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The rise, need and expansion of clean energy!

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In a comment, yesterday @Ellie reminded me that I should just let it go! I suspect the use of the Frozen movie song was my choice!

Five years ago I thought every home would have a 3d printer. I will be honest; while I see more and more homes with them, they won’t be in every home. I wish every home at Solar power on the roof. The offset of local Micro-Grids for the ecology is not measurable — the economic impact of cheaper power for most people as well, huge. The reality of Solar power is that it produces clean power. Vivant and Solar City (a Tesla company) both lease systems for your roof. Solar City offers you the chance to buy the system after five years, obviously at a reduced cost. Solar City currently sells you your roof produced solar electricity at 11 cents per KWpH. Most US power companies charge between 15 and 19 cents. It means you save a 1/3 of your cost.

The other cool thing about solar power is that when the sun is at its brightest, you are producing power. That means if there is a regional or local brownout, it doesn’t impact your house! Frankly, there remain two obstacles that are concerning in the US regarding Solar Power. The first is the HOA or Home Owners Associations and rules about Solar. Solar power on your roof increases the value of the house. HOA’s, however, haven’t moved into the modern world and therefore haven’t changed some of their rules. The other issue is a little more concerning and has to do with the actual hardware for power at your house. The older power meters cannot reconcile power produced locally (your roof) versus power from the power company. Your bill won’t go down, you need one of the new Digital house power meters, and those cost money. Many power companies are dragging their feet on deploying the new meters. Ergo, you have to ask for one to get one at your house!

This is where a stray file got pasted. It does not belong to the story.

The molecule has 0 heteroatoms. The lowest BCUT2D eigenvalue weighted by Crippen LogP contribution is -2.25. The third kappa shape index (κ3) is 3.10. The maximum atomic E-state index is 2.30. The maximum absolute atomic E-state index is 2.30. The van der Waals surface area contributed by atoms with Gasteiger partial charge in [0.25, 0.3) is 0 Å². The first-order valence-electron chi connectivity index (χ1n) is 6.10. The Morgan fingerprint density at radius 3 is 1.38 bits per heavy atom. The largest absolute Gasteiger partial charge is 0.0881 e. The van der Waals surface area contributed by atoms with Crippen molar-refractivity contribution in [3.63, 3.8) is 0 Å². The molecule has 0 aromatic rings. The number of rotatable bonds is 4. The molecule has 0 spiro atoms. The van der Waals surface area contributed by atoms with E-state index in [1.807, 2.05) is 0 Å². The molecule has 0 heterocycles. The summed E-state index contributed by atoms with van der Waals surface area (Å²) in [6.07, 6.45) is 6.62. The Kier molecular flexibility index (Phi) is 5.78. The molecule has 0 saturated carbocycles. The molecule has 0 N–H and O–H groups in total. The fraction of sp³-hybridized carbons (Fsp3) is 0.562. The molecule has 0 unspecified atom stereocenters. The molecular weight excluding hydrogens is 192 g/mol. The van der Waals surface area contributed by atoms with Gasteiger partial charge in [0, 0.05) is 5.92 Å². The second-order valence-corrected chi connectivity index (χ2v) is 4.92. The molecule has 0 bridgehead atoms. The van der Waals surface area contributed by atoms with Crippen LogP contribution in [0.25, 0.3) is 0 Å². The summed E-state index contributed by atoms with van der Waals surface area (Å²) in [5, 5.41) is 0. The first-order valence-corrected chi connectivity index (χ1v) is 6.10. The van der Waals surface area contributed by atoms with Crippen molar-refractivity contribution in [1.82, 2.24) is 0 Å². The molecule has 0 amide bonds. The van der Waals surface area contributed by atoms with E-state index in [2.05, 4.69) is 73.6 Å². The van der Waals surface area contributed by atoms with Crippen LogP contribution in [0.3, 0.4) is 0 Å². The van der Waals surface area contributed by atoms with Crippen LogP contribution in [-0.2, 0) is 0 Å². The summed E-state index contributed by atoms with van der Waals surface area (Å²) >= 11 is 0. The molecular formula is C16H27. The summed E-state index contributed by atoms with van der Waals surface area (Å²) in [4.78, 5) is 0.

Germany, Holland, and Sweeden lead the world in the deployed Solar. Portugal and Denmark produce large proportions of their power from wind farms. Clean energy helps everyone. You get cheaper power, which considering the impact of IoT devices tomorrow, will be huge (IoT is the Internet of Things, or particular any connected device). 2018 was the 4th hottest year in recorded weather history. The top 5 all-time recorded temperature averages are the last five years. Deploying more wind, solar and natural energy sources will help all of us!

  • Do you have a home energy source?

    • Yes
    • No
  • Is Solar a big deal where you live?

    • Yes
    • No
  • Have you seen wind farms?

    • Yes
    • No

What do you think?

11 points
Legend

Written by DocAndersen

I am a long time blogger and technology poster.I focus on what is possible, but I also try to see what is coming. In recent years I have been focused on sharing the memories of my family, as part of my Family History Project.

23 Comments

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  1. You already know I want solar power, any type of power so I do not have to pay the extremely high monthly bills.